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Setting up Nginx, a leading web server, to cache content instead of using a dedicated application like Varnish is increasingly being adopted by many webmeisters.

But most of the online tutorials that show how to configure Nginx to cache content were copied from other sources that were also copies from other sources. And in virtually all the examples I’ve seen, there’s very little or no explanation of what each directive and parameter means and does.

That’s a recipe for setting up a system that does not cache or caches everything, even those that should not be cached. I think I’m guilty of the former, because this website does not appear to be caching, even though caching is configured.

So it’s refreshing to come across a blog post that explains all the basics clearly, including a few parameters that were introduced in more recent editions of Nginx. That the blog post is from the proverbial horse’s mouth makes it that much more authentic.

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Nginx caching

So here’s an excerpt from the tutorial:

Last year I took on the task of performance tuning a website that was loading slowly. One of the first things I noticed was that it took over 1 second to generate the main home page. After some debugging, I discovered that because the page was marked as not cacheable, it was being dynamically generated in response to each request. The page itself was not changing very often and was not personalized, so this was not necessary. As an experiment, I marked the home page to be cached for 5 seconds, and just doing that resulted in noticeable improvement. The time to first byte went down to a few milliseconds and the page loaded visibly faster.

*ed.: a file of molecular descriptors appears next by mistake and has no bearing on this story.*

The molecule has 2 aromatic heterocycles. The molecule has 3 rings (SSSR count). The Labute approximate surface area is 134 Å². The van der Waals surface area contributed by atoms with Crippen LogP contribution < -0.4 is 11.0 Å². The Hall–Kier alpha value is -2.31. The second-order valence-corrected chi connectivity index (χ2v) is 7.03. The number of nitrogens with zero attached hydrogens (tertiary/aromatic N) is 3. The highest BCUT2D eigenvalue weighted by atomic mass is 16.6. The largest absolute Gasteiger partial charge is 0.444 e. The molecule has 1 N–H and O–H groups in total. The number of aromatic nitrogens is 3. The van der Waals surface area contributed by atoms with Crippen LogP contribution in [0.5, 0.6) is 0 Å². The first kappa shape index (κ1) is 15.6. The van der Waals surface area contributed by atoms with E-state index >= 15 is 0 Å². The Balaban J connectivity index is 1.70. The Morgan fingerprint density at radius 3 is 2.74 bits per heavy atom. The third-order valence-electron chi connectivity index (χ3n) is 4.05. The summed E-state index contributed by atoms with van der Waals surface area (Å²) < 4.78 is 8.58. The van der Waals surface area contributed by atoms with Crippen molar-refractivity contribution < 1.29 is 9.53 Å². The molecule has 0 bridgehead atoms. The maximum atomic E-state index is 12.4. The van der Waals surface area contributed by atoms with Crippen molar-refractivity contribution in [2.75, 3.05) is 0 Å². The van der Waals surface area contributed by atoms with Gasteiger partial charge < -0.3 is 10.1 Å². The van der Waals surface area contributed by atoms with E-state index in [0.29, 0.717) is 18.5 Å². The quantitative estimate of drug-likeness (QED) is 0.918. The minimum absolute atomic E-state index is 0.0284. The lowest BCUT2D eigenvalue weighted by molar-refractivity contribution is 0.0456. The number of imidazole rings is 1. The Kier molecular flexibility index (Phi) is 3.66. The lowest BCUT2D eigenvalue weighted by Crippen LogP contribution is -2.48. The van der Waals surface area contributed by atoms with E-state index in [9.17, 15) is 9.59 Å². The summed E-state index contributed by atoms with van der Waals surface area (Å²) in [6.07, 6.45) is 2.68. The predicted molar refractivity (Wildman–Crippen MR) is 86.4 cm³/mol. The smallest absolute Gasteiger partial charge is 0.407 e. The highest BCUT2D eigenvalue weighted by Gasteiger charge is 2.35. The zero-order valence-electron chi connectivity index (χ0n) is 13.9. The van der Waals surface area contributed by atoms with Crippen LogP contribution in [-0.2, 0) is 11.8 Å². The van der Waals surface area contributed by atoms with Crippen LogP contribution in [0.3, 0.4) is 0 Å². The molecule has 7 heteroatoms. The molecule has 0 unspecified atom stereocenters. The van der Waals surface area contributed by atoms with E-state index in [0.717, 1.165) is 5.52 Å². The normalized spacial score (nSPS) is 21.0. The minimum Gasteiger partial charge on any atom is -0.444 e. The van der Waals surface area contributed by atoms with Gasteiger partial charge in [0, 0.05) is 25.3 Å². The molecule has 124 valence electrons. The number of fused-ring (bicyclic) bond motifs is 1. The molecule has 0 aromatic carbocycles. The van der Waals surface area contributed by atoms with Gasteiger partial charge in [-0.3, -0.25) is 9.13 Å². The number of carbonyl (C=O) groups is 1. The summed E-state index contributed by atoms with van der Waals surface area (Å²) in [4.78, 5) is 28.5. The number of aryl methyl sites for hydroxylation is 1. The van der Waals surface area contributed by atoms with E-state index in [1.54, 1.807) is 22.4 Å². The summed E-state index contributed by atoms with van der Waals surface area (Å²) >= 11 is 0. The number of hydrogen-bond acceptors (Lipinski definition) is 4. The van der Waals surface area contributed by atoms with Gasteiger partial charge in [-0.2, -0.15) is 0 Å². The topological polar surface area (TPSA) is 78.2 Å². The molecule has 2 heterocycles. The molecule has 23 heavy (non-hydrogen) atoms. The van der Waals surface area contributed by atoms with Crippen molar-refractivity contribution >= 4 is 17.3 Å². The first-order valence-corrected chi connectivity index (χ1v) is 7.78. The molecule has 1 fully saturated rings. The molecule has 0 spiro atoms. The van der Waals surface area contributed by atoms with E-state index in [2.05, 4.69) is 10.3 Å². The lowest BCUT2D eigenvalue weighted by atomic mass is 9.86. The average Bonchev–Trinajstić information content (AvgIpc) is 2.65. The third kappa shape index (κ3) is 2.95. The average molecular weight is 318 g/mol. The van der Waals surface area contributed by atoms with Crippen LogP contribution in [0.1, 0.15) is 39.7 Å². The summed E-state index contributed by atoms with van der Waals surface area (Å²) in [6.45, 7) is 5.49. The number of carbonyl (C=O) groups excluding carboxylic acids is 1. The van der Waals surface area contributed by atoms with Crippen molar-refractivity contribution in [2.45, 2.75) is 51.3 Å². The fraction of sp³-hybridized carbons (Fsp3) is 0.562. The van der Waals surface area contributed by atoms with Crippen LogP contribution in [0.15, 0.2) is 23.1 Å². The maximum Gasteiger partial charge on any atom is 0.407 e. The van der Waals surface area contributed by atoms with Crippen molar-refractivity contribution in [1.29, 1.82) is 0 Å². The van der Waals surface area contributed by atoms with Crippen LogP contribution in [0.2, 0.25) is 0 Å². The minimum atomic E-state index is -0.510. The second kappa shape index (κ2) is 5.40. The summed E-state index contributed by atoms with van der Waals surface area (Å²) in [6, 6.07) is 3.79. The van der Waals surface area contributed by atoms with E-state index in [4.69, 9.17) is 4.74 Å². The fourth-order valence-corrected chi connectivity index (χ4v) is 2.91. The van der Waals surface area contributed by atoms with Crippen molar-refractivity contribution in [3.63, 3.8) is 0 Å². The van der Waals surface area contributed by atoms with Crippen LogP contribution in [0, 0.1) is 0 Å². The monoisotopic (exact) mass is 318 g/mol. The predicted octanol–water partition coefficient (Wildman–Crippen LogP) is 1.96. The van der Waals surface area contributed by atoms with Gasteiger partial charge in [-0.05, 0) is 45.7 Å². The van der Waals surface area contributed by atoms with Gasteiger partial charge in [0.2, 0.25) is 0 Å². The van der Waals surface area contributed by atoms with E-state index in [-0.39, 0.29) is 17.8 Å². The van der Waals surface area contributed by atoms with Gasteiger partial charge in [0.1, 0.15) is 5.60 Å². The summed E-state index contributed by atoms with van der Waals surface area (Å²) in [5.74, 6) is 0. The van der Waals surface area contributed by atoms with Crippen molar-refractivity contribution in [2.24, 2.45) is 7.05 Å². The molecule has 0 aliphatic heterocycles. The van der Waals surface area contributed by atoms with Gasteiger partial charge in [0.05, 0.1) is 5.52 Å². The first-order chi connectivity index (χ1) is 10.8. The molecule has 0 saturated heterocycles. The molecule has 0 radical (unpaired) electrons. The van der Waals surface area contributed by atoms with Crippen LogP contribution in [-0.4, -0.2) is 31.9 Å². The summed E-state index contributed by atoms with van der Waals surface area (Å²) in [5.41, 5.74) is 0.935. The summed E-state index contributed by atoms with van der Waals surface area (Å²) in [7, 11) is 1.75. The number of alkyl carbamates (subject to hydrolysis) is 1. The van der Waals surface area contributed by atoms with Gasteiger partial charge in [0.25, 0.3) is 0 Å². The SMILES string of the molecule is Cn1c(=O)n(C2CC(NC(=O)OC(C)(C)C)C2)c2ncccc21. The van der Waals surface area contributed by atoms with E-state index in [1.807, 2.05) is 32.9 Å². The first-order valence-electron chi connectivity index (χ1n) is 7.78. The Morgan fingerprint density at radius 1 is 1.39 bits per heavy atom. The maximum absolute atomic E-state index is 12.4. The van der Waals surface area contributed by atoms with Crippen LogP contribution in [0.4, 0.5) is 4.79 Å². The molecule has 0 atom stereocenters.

It’s not only large-scale content delivery networks (CDNs) that can benefit from caching – caching can boost the performance of the load balancers, reverse proxies, and web servers sitting in front of your application servers. As the above example shows, caching content results in more efficient usage of application servers because they don’t have to do the work of generating pages from scratch each time.

A web cache can be used to improve reliability as well. Rather than return an error to the user if the origin servers are down or busy, NGINX can be configured to deliver the stale content it already has in its cache. This means sites can remain partially or even fully functional in the case of a failure of the application servers or database.

You may read the complete article at A Guide to Caching with NGINX.

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